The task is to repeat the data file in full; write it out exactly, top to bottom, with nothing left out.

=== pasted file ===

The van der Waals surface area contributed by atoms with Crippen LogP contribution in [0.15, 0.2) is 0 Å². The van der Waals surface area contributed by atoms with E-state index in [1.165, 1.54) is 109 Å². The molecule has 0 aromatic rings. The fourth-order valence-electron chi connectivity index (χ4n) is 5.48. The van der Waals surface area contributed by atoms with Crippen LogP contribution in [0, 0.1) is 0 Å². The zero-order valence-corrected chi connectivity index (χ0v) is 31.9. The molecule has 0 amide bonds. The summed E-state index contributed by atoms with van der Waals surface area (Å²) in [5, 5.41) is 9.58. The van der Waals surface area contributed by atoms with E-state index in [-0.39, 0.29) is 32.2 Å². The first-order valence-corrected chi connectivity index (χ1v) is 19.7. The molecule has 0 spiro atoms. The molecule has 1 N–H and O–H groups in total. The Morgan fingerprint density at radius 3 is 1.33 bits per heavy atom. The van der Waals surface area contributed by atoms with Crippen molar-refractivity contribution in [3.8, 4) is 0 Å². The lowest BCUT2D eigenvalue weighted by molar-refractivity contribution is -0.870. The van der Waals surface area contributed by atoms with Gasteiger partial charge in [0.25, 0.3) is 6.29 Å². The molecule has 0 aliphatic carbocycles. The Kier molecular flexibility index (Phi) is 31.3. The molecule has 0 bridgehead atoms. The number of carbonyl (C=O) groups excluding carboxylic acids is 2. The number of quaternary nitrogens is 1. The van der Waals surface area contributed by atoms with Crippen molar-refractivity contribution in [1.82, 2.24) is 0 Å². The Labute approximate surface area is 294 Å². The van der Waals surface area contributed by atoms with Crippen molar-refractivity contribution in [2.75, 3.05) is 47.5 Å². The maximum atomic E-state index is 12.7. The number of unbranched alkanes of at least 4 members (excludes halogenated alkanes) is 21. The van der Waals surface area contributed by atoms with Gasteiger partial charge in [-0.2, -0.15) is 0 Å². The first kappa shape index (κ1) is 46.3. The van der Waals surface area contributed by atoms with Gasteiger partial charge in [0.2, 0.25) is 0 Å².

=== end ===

The van der Waals surface area contributed by atoms with Crippen LogP contribution in [0.15, 0.2) is 0 Å². The van der Waals surface area contributed by atoms with E-state index in [1.165, 1.54) is 109 Å². The molecule has 0 aromatic rings. The fourth-order valence-electron chi connectivity index (χ4n) is 5.48. The van der Waals surface area contributed by atoms with Crippen LogP contribution in [0, 0.1) is 0 Å². The zero-order valence-corrected chi connectivity index (χ0v) is 31.9. The molecule has 0 amide bonds. The summed E-state index contributed by atoms with van der Waals surface area (Å²) in [5, 5.41) is 9.58. The van der Waals surface area contributed by atoms with E-state index in [-0.39, 0.29) is 32.2 Å². The first-order valence-corrected chi connectivity index (χ1v) is 19.7. The molecule has 0 spiro atoms. The molecule has 1 N–H and O–H groups in total. The Morgan fingerprint density at radius 3 is 1.33 bits per heavy atom. The van der Waals surface area contributed by atoms with Crippen molar-refractivity contribution in [3.8, 4) is 0 Å². The lowest BCUT2D eigenvalue weighted by molar-refractivity contribution is -0.870. The van der Waals surface area contributed by atoms with Gasteiger partial charge in [0.25, 0.3) is 6.29 Å². The molecule has 0 aliphatic carbocycles. The Kier molecular flexibility index (Phi) is 31.3. The molecule has 0 bridgehead atoms. The number of carbonyl (C=O) groups excluding carboxylic acids is 2. The number of quaternary nitrogens is 1. The van der Waals surface area contributed by atoms with Crippen molar-refractivity contribution in [1.82, 2.24) is 0 Å². The Labute approximate surface area is 294 Å². The van der Waals surface area contributed by atoms with Crippen molar-refractivity contribution in [2.75, 3.05) is 47.5 Å². The maximum atomic E-state index is 12.7. The number of unbranched alkanes of at least 4 members (excludes halogenated alkanes) is 21. The van der Waals surface area contributed by atoms with Gasteiger partial charge in [-0.2, -0.15) is 0 Å². The first kappa shape index (κ1) is 46.3. The van der Waals surface area contributed by atoms with Gasteiger partial charge in [0.2, 0.25) is 0 Å².